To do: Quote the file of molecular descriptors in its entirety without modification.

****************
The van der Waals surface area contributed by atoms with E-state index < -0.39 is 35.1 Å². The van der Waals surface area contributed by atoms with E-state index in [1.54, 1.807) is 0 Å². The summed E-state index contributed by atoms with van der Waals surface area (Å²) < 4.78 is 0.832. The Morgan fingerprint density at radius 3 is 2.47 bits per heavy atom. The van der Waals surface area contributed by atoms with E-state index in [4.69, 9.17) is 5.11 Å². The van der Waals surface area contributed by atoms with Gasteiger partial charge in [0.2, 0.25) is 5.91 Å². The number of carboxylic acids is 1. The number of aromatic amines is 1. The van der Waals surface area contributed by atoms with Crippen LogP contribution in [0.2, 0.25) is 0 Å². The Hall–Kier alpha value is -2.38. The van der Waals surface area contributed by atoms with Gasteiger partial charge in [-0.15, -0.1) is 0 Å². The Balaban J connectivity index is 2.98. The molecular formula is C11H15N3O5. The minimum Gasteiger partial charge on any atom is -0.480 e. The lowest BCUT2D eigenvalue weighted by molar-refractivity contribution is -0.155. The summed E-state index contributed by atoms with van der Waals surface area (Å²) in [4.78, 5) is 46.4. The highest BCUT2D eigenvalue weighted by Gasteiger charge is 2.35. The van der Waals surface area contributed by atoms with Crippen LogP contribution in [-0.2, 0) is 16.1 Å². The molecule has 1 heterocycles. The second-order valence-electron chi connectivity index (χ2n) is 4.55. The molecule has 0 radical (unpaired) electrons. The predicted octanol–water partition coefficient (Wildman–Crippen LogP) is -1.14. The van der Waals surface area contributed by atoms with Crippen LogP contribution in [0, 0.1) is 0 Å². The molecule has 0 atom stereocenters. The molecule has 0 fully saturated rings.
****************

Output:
The van der Waals surface area contributed by atoms with E-state index < -0.39 is 35.1 Å². The van der Waals surface area contributed by atoms with E-state index in [1.54, 1.807) is 0 Å². The summed E-state index contributed by atoms with van der Waals surface area (Å²) < 4.78 is 0.832. The Morgan fingerprint density at radius 3 is 2.47 bits per heavy atom. The van der Waals surface area contributed by atoms with E-state index in [4.69, 9.17) is 5.11 Å². The van der Waals surface area contributed by atoms with Gasteiger partial charge in [0.2, 0.25) is 5.91 Å². The number of carboxylic acids is 1. The number of aromatic amines is 1. The van der Waals surface area contributed by atoms with Crippen LogP contribution in [0.2, 0.25) is 0 Å². The Hall–Kier alpha value is -2.38. The van der Waals surface area contributed by atoms with Gasteiger partial charge in [-0.15, -0.1) is 0 Å². The Balaban J connectivity index is 2.98. The molecular formula is C11H15N3O5. The minimum Gasteiger partial charge on any atom is -0.480 e. The lowest BCUT2D eigenvalue weighted by molar-refractivity contribution is -0.155. The summed E-state index contributed by atoms with van der Waals surface area (Å²) in [4.78, 5) is 46.4. The highest BCUT2D eigenvalue weighted by Gasteiger charge is 2.35. The van der Waals surface area contributed by atoms with Crippen LogP contribution in [-0.2, 0) is 16.1 Å². The molecule has 1 heterocycles. The second-order valence-electron chi connectivity index (χ2n) is 4.55. The molecule has 0 radical (unpaired) electrons. The predicted octanol–water partition coefficient (Wildman–Crippen LogP) is -1.14. The van der Waals surface area contributed by atoms with Crippen LogP contribution in [0, 0.1) is 0 Å². The molecule has 0 atom stereocenters. The molecule has 0 fully saturated rings.